When space permits, a sloping surface, or ramp, can be used to connect different levels or floors (Fig. 16.1). As a means of saving space in some garages, every floor serves as a ramp. Each floor is split longitudinally, each section sloping gradually in opposite directions to meet the next level above and below.
Ramps are especially useful when large numbers of people or vehicles have to be moved from floor to floor. So they are frequently adopted for public buildings, such as railroad stations, stadiums, and exhibition halls. And they are either legally required or highly desirable for all buildings, especially to accommodate persons in wheelchairs. In all cases, ramps should be constructed with a nonslip surface.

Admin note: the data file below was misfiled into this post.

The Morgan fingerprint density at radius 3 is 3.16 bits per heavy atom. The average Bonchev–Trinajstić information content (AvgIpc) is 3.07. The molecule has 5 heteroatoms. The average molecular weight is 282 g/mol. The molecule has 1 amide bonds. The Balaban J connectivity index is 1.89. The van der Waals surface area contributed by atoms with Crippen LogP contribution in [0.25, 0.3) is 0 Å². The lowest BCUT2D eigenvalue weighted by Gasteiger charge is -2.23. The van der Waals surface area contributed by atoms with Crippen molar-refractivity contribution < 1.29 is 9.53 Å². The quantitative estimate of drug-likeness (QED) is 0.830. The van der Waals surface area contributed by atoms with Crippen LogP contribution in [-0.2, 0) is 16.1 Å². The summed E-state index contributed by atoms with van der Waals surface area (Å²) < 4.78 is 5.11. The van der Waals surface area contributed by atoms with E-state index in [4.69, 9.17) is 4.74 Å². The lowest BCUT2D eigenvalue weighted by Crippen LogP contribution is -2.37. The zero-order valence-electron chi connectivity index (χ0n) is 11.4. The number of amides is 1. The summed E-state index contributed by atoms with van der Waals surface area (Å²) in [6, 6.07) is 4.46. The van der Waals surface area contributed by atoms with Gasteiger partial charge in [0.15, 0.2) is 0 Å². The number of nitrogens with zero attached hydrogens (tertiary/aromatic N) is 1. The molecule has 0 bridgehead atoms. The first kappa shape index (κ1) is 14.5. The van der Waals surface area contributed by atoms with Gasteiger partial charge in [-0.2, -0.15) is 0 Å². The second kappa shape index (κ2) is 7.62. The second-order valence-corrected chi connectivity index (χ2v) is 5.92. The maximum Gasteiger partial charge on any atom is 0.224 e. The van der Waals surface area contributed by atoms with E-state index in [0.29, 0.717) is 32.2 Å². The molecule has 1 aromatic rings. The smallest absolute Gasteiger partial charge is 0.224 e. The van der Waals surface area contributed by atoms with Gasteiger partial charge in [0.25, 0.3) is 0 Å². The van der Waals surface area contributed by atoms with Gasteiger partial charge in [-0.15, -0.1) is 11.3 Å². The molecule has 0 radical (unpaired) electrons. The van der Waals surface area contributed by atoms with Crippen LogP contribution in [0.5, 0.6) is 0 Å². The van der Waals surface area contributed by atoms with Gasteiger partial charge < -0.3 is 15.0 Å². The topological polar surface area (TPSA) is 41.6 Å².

Ramps have been built with slopes up to 15% (15 ft in 100 ft), but 8% is a preferred maximum. Some idea of the space required for a ramp may be obtained from the following: With the 8% maximum slope and a story height of, say, 8 ft, a ramp connecting two floors is 100 ft long (Fig. 16.1a). The ramp need not be straight for the whole distance, however. It can be curved, zigzagged (Fig. 16.1b), or spiraled. Level landings, with a length of at least 44 in in the direction of travel, should be provided at door openings and where ramps change slope or direction abruptly. Ramps and landings should be designed for a live load of at least 100 lb/ ft^2. Railings should be designed for a load of 200 lb applied downward or horizontally at any point of the handrail or for a horizontal thrust of 50 lb / ft at top of rail. Guards higher than the minimum required guard height of 42 in should be designed for 50 lb / ft applied 42 in above the floor.